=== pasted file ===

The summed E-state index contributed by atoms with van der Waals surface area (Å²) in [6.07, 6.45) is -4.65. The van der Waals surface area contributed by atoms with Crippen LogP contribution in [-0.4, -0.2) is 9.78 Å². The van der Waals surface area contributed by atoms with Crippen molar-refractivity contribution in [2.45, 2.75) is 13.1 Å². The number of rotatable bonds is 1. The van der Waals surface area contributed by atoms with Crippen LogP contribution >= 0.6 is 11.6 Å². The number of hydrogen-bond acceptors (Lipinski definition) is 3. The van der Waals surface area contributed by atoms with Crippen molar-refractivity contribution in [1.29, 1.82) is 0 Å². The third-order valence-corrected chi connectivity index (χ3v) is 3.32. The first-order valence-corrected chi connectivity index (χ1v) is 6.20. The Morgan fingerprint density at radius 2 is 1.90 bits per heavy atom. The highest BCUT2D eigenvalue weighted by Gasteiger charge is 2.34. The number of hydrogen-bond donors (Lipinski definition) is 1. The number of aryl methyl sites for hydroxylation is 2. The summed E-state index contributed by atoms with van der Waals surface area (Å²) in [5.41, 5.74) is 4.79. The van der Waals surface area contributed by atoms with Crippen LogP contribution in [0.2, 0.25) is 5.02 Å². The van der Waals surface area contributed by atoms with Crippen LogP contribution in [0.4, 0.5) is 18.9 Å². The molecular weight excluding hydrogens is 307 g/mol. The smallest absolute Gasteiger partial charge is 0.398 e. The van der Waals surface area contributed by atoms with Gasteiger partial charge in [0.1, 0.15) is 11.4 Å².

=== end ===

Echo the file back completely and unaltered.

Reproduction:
The summed E-state index contributed by atoms with van der Waals surface area (Å²) in [6.07, 6.45) is -4.65. The van der Waals surface area contributed by atoms with Crippen LogP contribution in [-0.4, -0.2) is 9.78 Å². The van der Waals surface area contributed by atoms with Crippen molar-refractivity contribution in [2.45, 2.75) is 13.1 Å². The number of rotatable bonds is 1. The van der Waals surface area contributed by atoms with Crippen LogP contribution >= 0.6 is 11.6 Å². The number of hydrogen-bond acceptors (Lipinski definition) is 3. The van der Waals surface area contributed by atoms with Crippen molar-refractivity contribution in [1.29, 1.82) is 0 Å². The third-order valence-corrected chi connectivity index (χ3v) is 3.32. The first-order valence-corrected chi connectivity index (χ1v) is 6.20. The Morgan fingerprint density at radius 2 is 1.90 bits per heavy atom. The highest BCUT2D eigenvalue weighted by Gasteiger charge is 2.34. The number of hydrogen-bond donors (Lipinski definition) is 1. The number of aryl methyl sites for hydroxylation is 2. The summed E-state index contributed by atoms with van der Waals surface area (Å²) in [5.41, 5.74) is 4.79. The van der Waals surface area contributed by atoms with Crippen LogP contribution in [0.2, 0.25) is 5.02 Å². The van der Waals surface area contributed by atoms with Crippen LogP contribution in [0.4, 0.5) is 18.9 Å². The molecular weight excluding hydrogens is 307 g/mol. The smallest absolute Gasteiger partial charge is 0.398 e. The van der Waals surface area contributed by atoms with Gasteiger partial charge in [0.1, 0.15) is 11.4 Å².